Beoplay Portal early review: First impressions of B&O’s premium Xbox headset

Beoplay Portal With Box And ControllerSource: Dan Thorp-Lancaster / Windows Central

Bang & Olufsen’s long-awaited Xbox headset is finally here, launching as the Beoplay portal earlier this month. Despite B&O’s reputation for high-end audio products, it’s safe to say that there was one thing that caught everyone’s attention immediately: the eye-watering $500 price. That’s right up there with the cost of an Xbox Series X, putting it in a heretofore unheard-of range for a gaming headset.

That separation is by design. Ever since B&O began teasing its partnership with Xbox in 2020, the company made clear that it was aiming to fill a gap in the high-end segment of the best Xbox headsets. It’s also backed up by premium materials and construction, along with B&O’s audio pedigree.

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What, exactly, does $500 get you, then? We’ll have a full review coming later from Windows Central headset guru Jez Corden’s perspective. But here’s an early look at our initial impressions of the Beoplay Portal headset for Xbox consoles.

High-end sound

Beoplay Portal For Xbox

Bang & Olufsen Beoplay Portal

Pony up

If you can justify spending the equivalent of an Xbox Series X on a gaming headset, the Beoplay Portal is a solid choice. However, most Xbox fans will be better served by much cheaper headsets that include features that B&O left out here.

Beoplay Portal: Materials, look, and feel

Beoplay Portal Headband CloseSource: Dan Thorp-Lancaster / Windows Central

Immediately taking the Beoplay Portal headphones out of the box, you’ll see and feel what B&O means by premium materials. The headset feels super solid, but incredibly light. Looking around the headset, there aren’t any cut corners or “cheap” feeling materials to be found.

The earcups are made of a soft memory foam covered in extremely supple lambskin. It feels great in your hands, and even better on your head. That touch extends to the headband, which features a leather top with a plush bamboo fiber-covered cushion underneath.

The rest of the headset is made of aluminum that looks and feels great. The outside of the earcups features a metal, touch-enabled panel that handles pausing and playing music over Bluetooth. The bottoms and backs of the earcups are where you’ll find your ports, power button, Xbox Wireless/Bluetooth toggle, and touch controls for volume, active noise cancellation (ANC), and in-game chat mix.

On each side, you’ll also see two small holes cut for the “virtual boom” mic setup.

Overall, I have zero complaints about the look and feel of the Beoplay Portal. For $500, you expect the best of the best and a certain level of comfort, and the Beoplay Portal checks those boxes. When wearing the headset, it’s incredibly light and comfortable with plenty of give in each earcup to avoid any pinching or excessive pressure.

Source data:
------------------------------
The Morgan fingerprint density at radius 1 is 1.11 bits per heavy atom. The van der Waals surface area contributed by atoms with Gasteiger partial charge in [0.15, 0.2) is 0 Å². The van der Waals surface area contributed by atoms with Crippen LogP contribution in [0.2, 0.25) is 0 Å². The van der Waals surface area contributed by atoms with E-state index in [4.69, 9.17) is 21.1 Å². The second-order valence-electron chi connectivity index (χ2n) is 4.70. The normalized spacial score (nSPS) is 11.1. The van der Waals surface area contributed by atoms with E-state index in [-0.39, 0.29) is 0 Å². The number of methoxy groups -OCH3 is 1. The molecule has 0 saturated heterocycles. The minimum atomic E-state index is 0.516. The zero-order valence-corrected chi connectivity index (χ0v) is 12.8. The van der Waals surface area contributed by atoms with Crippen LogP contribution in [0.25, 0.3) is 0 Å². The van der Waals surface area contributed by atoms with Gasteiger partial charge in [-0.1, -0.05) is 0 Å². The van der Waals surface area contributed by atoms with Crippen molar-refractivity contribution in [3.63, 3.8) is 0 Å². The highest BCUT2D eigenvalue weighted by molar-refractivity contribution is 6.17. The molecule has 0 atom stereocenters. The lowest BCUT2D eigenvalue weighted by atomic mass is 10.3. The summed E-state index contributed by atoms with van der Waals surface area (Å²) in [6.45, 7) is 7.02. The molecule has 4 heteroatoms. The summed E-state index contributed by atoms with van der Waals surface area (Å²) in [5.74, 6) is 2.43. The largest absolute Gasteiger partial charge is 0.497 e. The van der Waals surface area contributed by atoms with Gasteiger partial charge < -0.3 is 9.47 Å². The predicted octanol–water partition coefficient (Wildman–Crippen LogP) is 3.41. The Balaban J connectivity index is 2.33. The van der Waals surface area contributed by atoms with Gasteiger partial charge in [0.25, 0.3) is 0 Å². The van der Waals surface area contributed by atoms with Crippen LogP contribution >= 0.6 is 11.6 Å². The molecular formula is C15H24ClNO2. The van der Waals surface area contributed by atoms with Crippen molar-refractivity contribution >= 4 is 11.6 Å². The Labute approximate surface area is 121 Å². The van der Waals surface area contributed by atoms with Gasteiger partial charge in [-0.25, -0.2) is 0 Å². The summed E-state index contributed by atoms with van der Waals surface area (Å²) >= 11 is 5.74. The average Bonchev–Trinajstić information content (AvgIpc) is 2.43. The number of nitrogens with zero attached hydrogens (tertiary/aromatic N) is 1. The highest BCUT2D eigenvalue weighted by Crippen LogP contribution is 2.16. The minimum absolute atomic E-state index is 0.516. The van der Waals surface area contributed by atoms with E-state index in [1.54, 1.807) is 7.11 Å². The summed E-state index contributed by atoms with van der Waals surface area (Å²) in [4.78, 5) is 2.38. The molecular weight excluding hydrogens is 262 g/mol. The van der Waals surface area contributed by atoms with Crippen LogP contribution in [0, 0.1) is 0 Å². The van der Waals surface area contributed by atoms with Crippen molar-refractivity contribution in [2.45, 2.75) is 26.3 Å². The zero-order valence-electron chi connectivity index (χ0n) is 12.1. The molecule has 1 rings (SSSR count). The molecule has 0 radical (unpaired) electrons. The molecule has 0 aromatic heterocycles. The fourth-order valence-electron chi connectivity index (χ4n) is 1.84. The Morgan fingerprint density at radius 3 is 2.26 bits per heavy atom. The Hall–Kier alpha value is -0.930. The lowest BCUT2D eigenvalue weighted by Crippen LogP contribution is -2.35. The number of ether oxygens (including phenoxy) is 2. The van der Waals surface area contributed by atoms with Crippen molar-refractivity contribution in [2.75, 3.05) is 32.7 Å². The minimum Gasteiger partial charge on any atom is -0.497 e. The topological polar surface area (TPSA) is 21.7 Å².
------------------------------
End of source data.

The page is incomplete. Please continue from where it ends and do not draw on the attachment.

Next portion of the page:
Beoplay Portal: Premium sound

Beoplay Portal With ControllerSource: Dan Thorp-Lancaster / Windows Central

Price tag aside, the B&O name on a headset comes with certain expectations. Namely, the sound quality should be tremendously good. There’s still more testing to do, but B&O appears to have nailed it here in my short time with the Portal headset.

Upon first donning the headset, you’ll notice that the sound feels very flat. That’s a good thing, as it gives you an excellent baseline to start from when adjusting the EQ to your needs. Thankfully, B&O has included several EQ presets for specific settings, ranging from podcasts and music to movies and gaming.

The range of sounds you can get from this headset feels incredibly robust with good separation between highs, mids, and lows. The 40mm speakers doing the work here sound great, giving a great audio experience whether I was dodging the chaos of bullets in Borderlands 3 or listening intently for a killer’s footsteps in Dead by Daylight. The inclusion of Dolby Atmos support is also fantastic to see; there’s nothing like being able to precisely place the direction of enemy fire in Borderlands 3 and other games that support it.

Of course, if you’re not one for presets and want to customize the EQ to your liking, you have all the room in the world to play around here with your own, custom settings.

Beoplay Portal: Mobile app, features & more

Beoplay Portal With ControllerSource: Dan Thorp-Lancaster / Windows Central

One place I didn’t expect to be impressed with the Beoplay Portal was the companion app. You use it to set up the headset, and the process is pretty fast, requiring just a few screens. Once you’re set up, you can dive inside the app at any time to change audio profiles, switch between Xbox and Bluetooth modes, and tweak the volume, ANC, and chat mix settings. It’s an incredibly intuitive experience.